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Document Type:Latin Dissertation
Language of Document:English
Record Number:55559
Doc. No:TL25513
Call number:‭3366646‬
Main Entry:Weldu Michael Weldeyesus
Title & Author:Language socialization and ensuing identity construction among Ethiopian immigrants in metropolitan DenverWeldu Michael Weldeyesus
College:University of Colorado at Boulder
Date:2009
Degree:Ph.D.
student score:2009
Page No:290
Abstract:The purpose of this dissertation was to conduct a sociocultural linguistic study on Ethiopian immigrants in the Denver metropolis. It specifically examined language practice of Ethiopian immigrants at home and in church. The study centered on three Ethiopian Orthodox parish churches, taken as separate communities of practice. The study was informed by theoretical considerations from three interrelated areas of linguistics, namely, language and identity, language socialization, and language contact. Five methods of data collection were employed: participant observation, video recordings of liturgical services, interviews, recordings of naturally occurring conversations, and a survey. The language practice of Ethiopian immigrants is influenced largely by their close-knit network and beliefs about the role language plays in defining their identity. While first-generation Ethiopian immigrants tend to maintain their native languages, their children tend to be monolingual in English. Frequent use of native languages and close-knit network among the first generation hinder their proficiency in English, which in turn influences their socialization into mainstream society. In addition, Ethiopian immigrants use narratives to construct their identity by contrasting a more socialized current self with a less socialized former self. The parish churches play a prominent role in helping the first generation practice their faith, and maintain their native languages and culture. They also teach the second generation Ethiopian history, culture, and language. Language practice in the churches raises the issue of choosing Ge'ez or Amharic for the liturgy. Despite their limited knowledge, the clergy and the majority of the laity favored the continued use of Ge'ez. The parish churches differ in their affiliation to a synod in Ethiopia (Kidane-Mehret and Medhane-Alem) or in exile (Kidist-Mariam). On a tradition-modernity continuum, Kidist Mariam falls on the modernity end, Medhane-Alem on the tradition end, while Kidane-Mehret lies somewhere in between. These emerging differences may have serious implications for the future unity of the Ethiopian Orthodox Church. In addition to contributing to the body of scholarship in sociocultural linguistics, this dissertation is a modest contribution to the dearth of research on Ethiopian immigrants in the diaspora. It can also have practical significance for Ethiopian immigrants in the United States.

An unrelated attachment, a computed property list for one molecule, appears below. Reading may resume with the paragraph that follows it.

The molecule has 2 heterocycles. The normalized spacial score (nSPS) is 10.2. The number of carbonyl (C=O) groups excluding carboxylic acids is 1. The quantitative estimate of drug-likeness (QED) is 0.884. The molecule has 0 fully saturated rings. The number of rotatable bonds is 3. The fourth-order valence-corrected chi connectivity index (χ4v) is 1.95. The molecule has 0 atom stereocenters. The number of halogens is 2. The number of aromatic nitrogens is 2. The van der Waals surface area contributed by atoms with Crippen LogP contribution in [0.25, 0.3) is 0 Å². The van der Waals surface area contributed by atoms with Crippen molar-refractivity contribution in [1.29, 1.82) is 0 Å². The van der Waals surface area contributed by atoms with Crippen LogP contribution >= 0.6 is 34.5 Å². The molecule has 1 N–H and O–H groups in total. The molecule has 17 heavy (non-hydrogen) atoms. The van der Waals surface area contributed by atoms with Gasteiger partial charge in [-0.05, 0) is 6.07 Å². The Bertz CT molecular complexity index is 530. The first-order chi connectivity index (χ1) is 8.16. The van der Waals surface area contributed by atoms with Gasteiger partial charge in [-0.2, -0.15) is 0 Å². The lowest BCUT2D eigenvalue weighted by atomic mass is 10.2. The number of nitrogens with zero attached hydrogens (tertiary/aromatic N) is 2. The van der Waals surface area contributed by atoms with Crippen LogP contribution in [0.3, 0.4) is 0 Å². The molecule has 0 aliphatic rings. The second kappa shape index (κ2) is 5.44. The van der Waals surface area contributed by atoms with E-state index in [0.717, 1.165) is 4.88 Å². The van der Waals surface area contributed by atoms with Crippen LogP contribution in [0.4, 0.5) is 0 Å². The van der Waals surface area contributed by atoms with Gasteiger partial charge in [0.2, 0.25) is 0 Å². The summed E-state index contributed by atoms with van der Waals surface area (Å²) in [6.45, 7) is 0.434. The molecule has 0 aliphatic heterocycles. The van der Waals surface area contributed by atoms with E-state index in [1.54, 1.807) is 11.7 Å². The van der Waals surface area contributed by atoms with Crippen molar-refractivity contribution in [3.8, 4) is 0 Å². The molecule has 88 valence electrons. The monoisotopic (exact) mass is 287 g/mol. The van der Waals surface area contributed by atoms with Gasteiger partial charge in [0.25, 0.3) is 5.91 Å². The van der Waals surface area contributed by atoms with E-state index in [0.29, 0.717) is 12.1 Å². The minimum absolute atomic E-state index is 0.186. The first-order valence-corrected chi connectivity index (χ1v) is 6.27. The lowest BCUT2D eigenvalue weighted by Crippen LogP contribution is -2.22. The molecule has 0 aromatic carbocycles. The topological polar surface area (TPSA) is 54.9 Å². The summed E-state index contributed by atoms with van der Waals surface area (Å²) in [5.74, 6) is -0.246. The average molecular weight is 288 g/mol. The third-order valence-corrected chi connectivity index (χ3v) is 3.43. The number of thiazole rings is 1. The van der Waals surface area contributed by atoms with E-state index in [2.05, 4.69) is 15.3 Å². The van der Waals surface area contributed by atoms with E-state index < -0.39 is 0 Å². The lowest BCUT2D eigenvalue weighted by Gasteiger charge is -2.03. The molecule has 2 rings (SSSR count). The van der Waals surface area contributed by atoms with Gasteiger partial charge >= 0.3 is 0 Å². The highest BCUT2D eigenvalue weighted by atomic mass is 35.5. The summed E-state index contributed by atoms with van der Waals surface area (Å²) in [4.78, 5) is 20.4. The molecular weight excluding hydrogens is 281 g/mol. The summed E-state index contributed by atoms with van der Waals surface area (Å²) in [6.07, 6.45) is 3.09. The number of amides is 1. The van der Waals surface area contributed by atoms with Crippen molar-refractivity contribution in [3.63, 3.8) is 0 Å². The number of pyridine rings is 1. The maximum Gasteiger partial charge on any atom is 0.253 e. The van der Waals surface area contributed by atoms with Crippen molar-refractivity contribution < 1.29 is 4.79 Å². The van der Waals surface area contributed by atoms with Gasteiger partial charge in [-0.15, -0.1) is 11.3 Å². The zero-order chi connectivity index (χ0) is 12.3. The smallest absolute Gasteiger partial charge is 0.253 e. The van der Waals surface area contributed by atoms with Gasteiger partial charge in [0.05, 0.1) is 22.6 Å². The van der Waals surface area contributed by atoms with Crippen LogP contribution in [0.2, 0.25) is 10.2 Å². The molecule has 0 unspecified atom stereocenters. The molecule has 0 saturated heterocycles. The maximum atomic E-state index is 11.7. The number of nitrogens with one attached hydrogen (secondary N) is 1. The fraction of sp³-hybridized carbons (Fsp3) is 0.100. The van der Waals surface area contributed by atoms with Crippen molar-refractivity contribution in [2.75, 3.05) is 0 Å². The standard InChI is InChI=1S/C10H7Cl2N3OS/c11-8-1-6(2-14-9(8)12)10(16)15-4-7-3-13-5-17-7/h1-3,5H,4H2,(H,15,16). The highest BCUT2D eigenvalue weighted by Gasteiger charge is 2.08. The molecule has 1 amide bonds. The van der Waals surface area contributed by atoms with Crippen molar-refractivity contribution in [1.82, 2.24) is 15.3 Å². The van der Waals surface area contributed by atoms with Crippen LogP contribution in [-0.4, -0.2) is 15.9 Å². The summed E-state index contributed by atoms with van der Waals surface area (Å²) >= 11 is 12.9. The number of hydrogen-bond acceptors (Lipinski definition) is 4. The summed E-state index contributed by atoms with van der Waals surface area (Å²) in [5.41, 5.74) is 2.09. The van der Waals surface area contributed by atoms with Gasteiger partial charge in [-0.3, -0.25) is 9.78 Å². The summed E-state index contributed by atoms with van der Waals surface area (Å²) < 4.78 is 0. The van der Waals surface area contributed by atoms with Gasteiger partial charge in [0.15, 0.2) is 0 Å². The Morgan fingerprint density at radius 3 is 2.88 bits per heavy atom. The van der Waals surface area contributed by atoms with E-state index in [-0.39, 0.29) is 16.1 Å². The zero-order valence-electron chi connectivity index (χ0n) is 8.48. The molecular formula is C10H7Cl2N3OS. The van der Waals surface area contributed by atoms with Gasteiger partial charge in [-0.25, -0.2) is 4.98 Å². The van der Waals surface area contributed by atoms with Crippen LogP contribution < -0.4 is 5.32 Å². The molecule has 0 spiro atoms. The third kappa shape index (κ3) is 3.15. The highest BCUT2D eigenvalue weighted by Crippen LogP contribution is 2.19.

Subject:Language, literature and linguistics; Ethiopian immigrants; Identity construction; Immigration; Language and identity; Language contact; Language socialization; Socialization; Ethiopian; Immigrants; Denver; Colorado; Linguistics; 0290:Linguistics
Added Entry:K. Hall
Added Entry:University of Colorado at Boulder